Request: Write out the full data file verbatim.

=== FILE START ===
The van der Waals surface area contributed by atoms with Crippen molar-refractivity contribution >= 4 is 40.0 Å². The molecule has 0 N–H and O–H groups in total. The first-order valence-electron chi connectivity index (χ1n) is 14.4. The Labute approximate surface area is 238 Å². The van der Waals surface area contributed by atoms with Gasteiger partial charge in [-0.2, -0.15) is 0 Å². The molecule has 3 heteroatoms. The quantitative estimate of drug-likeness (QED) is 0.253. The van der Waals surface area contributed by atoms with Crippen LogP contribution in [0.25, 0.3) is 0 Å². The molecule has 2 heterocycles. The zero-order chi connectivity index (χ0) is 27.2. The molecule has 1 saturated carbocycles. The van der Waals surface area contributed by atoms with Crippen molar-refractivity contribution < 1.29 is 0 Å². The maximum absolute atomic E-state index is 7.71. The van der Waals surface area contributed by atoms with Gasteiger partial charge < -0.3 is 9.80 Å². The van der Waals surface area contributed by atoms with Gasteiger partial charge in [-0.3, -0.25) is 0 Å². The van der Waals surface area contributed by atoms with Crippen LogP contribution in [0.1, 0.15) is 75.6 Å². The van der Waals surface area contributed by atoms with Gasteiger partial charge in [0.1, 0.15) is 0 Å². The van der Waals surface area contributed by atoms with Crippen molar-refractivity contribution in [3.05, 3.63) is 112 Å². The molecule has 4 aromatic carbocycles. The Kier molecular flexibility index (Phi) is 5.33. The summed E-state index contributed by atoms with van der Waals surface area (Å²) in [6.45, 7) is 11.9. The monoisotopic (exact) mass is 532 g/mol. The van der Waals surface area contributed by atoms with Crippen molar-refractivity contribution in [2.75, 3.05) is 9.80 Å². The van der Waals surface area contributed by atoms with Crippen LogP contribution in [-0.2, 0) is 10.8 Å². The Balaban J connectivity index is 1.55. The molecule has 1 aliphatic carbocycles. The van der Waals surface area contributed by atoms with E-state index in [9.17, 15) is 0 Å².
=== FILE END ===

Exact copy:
The van der Waals surface area contributed by atoms with Crippen molar-refractivity contribution >= 4 is 40.0 Å². The molecule has 0 N–H and O–H groups in total. The first-order valence-electron chi connectivity index (χ1n) is 14.4. The Labute approximate surface area is 238 Å². The van der Waals surface area contributed by atoms with Gasteiger partial charge in [-0.2, -0.15) is 0 Å². The molecule has 3 heteroatoms. The quantitative estimate of drug-likeness (QED) is 0.253. The van der Waals surface area contributed by atoms with Crippen LogP contribution in [0.25, 0.3) is 0 Å². The molecule has 2 heterocycles. The zero-order chi connectivity index (χ0) is 27.2. The molecule has 1 saturated carbocycles. The van der Waals surface area contributed by atoms with Crippen molar-refractivity contribution < 1.29 is 0 Å². The maximum absolute atomic E-state index is 7.71. The van der Waals surface area contributed by atoms with Gasteiger partial charge < -0.3 is 9.80 Å². The van der Waals surface area contributed by atoms with Gasteiger partial charge in [-0.3, -0.25) is 0 Å². The van der Waals surface area contributed by atoms with Crippen LogP contribution in [0.1, 0.15) is 75.6 Å². The van der Waals surface area contributed by atoms with Gasteiger partial charge in [0.1, 0.15) is 0 Å². The van der Waals surface area contributed by atoms with Crippen molar-refractivity contribution in [3.05, 3.63) is 112 Å². The molecule has 4 aromatic carbocycles. The Kier molecular flexibility index (Phi) is 5.33. The summed E-state index contributed by atoms with van der Waals surface area (Å²) in [6.45, 7) is 11.9. The monoisotopic (exact) mass is 532 g/mol. The van der Waals surface area contributed by atoms with Crippen molar-refractivity contribution in [2.75, 3.05) is 9.80 Å². The van der Waals surface area contributed by atoms with Crippen LogP contribution in [-0.2, 0) is 10.8 Å². The Balaban J connectivity index is 1.55. The molecule has 1 aliphatic carbocycles. The van der Waals surface area contributed by atoms with E-state index in [9.17, 15) is 0 Å².